On June 27, the Cyberspace Administration of China held a promotional conference on “Building Civilization Online”. At the meeting, Wu Haiying (吴海鹰), vice president of the All-China Women’s Federation, said that her group, which was only a women’s rights organization, had done its part to promote culture. digital technology and implement Xi Jinping’s “important ideas”. on cybersecurity – by organizing a special campaign called “Women’s Hearts to the Party – Welcome the 20th National Congress” (巾帼心向党·喜迎二十大). The aim of the campaign was to “regularly strengthen the belief and confidence of the masses of women in listening to the Party and respecting the Party.”

At the same conference, Wang Hongying (汪鸿雁), a senior official of the Chinese Communist Youth League, spoke of “digital literacy” as a central goal of “building online civilization”, which was also about the CCP’s need to “continually improve.” the ideological [nature]accuracy and efficiency of online [public opinion] tips.”

In other words, digital literacy is about creating online users, including young people as an essential component, who are sensitive to the CCP’s information control policies and goals. Love of the Party is the first principle of the civilized and digitally educated Internet user.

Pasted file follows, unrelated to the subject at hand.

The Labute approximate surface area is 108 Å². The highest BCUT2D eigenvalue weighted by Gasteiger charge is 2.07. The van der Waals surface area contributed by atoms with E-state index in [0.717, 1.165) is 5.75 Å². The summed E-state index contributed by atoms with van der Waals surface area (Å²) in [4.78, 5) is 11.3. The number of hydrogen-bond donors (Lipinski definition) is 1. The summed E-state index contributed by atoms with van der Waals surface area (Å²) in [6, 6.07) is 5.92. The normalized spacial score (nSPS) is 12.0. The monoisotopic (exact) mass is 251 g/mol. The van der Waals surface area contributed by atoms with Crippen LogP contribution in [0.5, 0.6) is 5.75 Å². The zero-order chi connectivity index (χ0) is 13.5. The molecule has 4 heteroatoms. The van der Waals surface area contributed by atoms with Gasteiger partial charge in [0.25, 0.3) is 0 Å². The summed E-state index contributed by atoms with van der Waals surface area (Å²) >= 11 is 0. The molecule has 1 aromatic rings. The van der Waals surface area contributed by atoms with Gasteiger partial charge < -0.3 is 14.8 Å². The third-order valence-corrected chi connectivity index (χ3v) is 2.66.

But the most obvious manifestations of this connection between the Party, people’s hearts and digital literacy are happening at the grassroots level in China, where digital literacy and education initiatives are rife.

When a primary school in Chongqing Municipality held an event to promote digital literacy in April 2021, the focus was on this issue vexing all loving parents concerned about their child’s online habits: the centenary of the Chinese Communist Party. “On the day of the event, in addition to telling red stories”, the Chongqing Youth Daily The newspaper reports, “Students in Zhuangyuan Elementary School’s Digital Literacy Education Class participated in an activity titled “My Heart for the Party, Party History Children’s Paintings” (我心向党,童绘党史)”

The reporter described students waving their brushes as they painted depictions of the national flag and national emblem, or rendered other glories like the Chang’e 5 lunar mission or the bullet train.

These activities, which take place in a “digital literacy education classroom” in what was supposed to be a “basic education demonstration site” (教育基地示范点) in Chongqing for digital literacy , paint an accurate picture of what digital literacy means to Chinese people. leadership.